Subdivision of large farms into smaller units began after close of the First World War, said Mr. Cartwright. Many small tracts were purchased for farming under the government's soldiers’ settlement scheme. Break-up of land that once held big farms still continues, but today the lot are purchased for homesites.
Decline of farming on Salt Spring began during depression years, and was accelerated following World War 2 when farming became mechanized. "There was no use in trying to fight will horse and waggon against the tractor," declared Mr. Cartwright. Increased shipping costs were another discouraging factor
So much of the colour of Salt Spring Island's history is linked with the old farms. Perhaps this is because the men and women with the physical and mental stamina to battle the wilderness and wrest a living from the land also had the courage to stand as individualists in matters pertaining to the growth of this island community. Can you imagine Salt Spring Island's history without their story?



Bruce was driving down a country lane in his pickup when suddenly a chicken darted into the road in front of him. He slammed on his brakes, but realized that the chicken was speeding off down the road at about 30 miles an hour. Intrigued, he tried to follow the bird with his truck, but he couldn't catch up to the accelerating chicken. Seeing it turn into a small farm, Bruce followed it. To his astonishment, he realized that the chicken had three legs. Looking around the small farm, he noticed that ALL of the chickens had three legs.

The farmer came out of his house, and Bruce said, "Three-legged chickens? That's astonishing!"

The farmer replied, "Yep. I bred 'em that way because I love drumsticks."

Bruce was curious. "How does a three-legged chicken taste?"

The farmer smiled. "Dunno. Haven't been able to catch one yet."


BreakingThroughThe Grass Ceiling

by Fiona Campbell

Thank you Fiona Campbell and Small Farm Magazine for allowing us to republish this article

Women are changing the face of farming
Amy Smith knows what it’s like to stand
out in a crowd of men. Despite being
part of a welcoming farm community in
Prince Edward Island where she and her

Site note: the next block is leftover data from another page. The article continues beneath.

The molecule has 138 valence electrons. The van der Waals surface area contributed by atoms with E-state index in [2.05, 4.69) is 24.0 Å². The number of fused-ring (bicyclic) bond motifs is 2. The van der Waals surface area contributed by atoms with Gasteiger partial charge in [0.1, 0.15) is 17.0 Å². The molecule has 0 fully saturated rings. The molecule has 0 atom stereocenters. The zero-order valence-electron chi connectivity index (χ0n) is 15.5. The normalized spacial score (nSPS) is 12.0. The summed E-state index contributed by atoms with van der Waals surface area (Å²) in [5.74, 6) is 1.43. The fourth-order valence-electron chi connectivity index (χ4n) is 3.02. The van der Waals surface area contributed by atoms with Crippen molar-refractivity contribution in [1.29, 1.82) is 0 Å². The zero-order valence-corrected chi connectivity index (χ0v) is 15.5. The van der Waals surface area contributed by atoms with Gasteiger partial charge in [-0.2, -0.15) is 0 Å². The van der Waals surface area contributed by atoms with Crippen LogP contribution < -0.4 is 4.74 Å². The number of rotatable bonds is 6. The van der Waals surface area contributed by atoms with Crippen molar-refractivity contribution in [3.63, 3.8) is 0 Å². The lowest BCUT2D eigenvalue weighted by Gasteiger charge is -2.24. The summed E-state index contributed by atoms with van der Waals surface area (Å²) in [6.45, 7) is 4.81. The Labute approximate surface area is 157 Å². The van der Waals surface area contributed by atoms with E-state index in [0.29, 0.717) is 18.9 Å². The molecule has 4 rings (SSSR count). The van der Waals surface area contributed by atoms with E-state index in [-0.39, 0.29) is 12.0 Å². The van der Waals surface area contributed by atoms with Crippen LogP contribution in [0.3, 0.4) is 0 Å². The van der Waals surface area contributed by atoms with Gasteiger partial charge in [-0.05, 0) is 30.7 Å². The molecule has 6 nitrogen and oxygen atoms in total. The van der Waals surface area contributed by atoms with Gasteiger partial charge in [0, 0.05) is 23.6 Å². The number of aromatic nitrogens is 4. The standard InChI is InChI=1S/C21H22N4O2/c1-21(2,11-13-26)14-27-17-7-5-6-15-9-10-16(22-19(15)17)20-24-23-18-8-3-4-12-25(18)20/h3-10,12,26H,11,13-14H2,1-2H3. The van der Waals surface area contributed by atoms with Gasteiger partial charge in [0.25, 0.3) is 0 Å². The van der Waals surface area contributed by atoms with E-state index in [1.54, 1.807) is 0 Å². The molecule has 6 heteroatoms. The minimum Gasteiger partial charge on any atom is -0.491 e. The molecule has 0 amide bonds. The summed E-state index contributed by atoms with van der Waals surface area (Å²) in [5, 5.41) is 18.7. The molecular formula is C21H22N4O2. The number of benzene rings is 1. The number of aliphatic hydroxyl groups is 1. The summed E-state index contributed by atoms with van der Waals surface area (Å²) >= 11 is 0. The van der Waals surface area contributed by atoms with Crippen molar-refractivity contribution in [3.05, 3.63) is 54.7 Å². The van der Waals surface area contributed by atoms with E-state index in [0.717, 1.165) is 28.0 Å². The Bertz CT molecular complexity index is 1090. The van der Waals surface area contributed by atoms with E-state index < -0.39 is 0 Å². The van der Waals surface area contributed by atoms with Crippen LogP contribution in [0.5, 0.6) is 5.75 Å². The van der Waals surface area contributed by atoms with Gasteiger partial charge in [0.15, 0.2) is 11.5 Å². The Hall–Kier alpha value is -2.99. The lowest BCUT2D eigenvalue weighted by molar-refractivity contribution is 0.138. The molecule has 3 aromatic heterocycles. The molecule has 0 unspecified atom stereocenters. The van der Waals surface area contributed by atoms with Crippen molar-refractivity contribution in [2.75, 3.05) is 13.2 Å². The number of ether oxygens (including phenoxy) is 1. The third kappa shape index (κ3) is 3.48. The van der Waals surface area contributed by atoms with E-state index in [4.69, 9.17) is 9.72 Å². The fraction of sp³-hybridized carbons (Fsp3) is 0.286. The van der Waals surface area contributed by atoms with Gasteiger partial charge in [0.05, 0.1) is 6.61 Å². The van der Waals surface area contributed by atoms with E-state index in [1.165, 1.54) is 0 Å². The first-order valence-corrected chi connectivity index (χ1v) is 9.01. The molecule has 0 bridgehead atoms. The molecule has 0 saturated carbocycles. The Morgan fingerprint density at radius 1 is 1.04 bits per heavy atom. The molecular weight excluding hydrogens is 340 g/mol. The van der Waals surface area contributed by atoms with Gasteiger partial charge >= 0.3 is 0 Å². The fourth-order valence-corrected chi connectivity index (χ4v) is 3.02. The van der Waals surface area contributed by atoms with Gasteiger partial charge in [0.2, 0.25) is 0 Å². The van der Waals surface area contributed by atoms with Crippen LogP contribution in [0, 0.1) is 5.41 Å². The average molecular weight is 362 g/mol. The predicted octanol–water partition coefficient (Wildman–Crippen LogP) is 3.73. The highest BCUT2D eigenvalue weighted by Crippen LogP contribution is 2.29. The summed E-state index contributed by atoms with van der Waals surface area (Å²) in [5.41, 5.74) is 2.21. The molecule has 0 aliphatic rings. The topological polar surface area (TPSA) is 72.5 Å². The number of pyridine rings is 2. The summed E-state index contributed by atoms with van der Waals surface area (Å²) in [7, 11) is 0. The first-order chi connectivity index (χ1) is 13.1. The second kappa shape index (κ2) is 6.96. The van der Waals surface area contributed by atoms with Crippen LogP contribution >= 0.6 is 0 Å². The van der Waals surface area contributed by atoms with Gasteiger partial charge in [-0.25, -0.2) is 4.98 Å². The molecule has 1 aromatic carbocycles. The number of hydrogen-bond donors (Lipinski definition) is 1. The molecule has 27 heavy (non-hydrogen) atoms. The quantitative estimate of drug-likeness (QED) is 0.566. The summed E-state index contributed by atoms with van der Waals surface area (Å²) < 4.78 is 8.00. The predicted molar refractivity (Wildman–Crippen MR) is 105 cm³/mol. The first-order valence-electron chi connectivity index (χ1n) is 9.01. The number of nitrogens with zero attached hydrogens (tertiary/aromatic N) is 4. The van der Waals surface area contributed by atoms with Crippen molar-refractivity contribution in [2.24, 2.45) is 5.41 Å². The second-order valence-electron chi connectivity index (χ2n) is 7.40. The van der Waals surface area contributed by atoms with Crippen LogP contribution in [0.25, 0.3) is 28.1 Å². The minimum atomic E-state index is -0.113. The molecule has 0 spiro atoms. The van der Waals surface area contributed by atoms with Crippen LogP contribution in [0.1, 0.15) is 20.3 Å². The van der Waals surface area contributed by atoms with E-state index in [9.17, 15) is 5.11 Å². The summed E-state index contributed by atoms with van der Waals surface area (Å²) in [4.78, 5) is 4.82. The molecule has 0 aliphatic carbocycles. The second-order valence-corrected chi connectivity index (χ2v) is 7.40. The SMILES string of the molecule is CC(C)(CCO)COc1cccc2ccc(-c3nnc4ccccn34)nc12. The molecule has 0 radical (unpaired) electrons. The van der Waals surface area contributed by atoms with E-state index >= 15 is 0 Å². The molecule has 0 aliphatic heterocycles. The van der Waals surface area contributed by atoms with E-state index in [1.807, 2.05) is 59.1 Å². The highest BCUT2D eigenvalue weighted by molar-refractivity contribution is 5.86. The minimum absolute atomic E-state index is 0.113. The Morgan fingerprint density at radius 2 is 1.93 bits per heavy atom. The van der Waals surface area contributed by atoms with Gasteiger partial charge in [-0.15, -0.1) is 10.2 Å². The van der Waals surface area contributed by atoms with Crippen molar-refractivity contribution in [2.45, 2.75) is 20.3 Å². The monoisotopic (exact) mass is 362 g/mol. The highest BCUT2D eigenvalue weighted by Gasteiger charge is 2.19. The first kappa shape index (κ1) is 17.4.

partner Verena Varga have run Heart
Beet Organics, a one-acre biodynamic diversified
vegetable farm, since 2010, she says that she once
felt “less than welcome” at some of the larger farm
and tractor auctions “where you can count on one
hand the number of women.” And those there are
the wives.
But she isn’t a farmer’s wife or a daughter: she’s
a farmer. And along with women from coast to
coast, she’s breaking through the “grass ceiling,”
changing the face of Canada’s agricultural
Women have always made a critical
contribution to the farm, but traditionally a
supporting one, largely from the kitchen, the
milk house, the vegetable garden and the chicken
coop, leaving the “real” business of field work and
farming to the men.
Not anymore.
Today in the same way they’re entering maledominated
professions and becoming engineers,
pilots and mechanics, more and more women
(almost 30 per cent according to recent statistics)
are now the primary farmer — running CSAs,
custom grazing cattle, making cheese, growing
hogs. They farm on their own or with partners,
male or female, who may work in the field or off
the farm.
“What’s different now is women are allowed
to believe that they can be farmers,” says Christie
Young, executive director of Guelph, Ontariobased
FarmStart. “Before, if they wanted to be
part of a farm they had to marry a farmer.”
A growing number of young people, new
Canadians and second-career farmers of both
genders are heeding the call to farm, bringing
with them urban upbringings, university degrees,
business smarts and hands-on learning from
And while women are actively involved in
all scales and sectors of agriculture, there’s an
explosion of female farmers starting small-scale
organic or ecologically-minded farms where
there is less emphasis on big equipment and
mechanized production, and more focus on
connecting with the land, their customers and
each other, through CSAs and farmers markets
that favour collaboration over competition.
“Women are good farmers because the new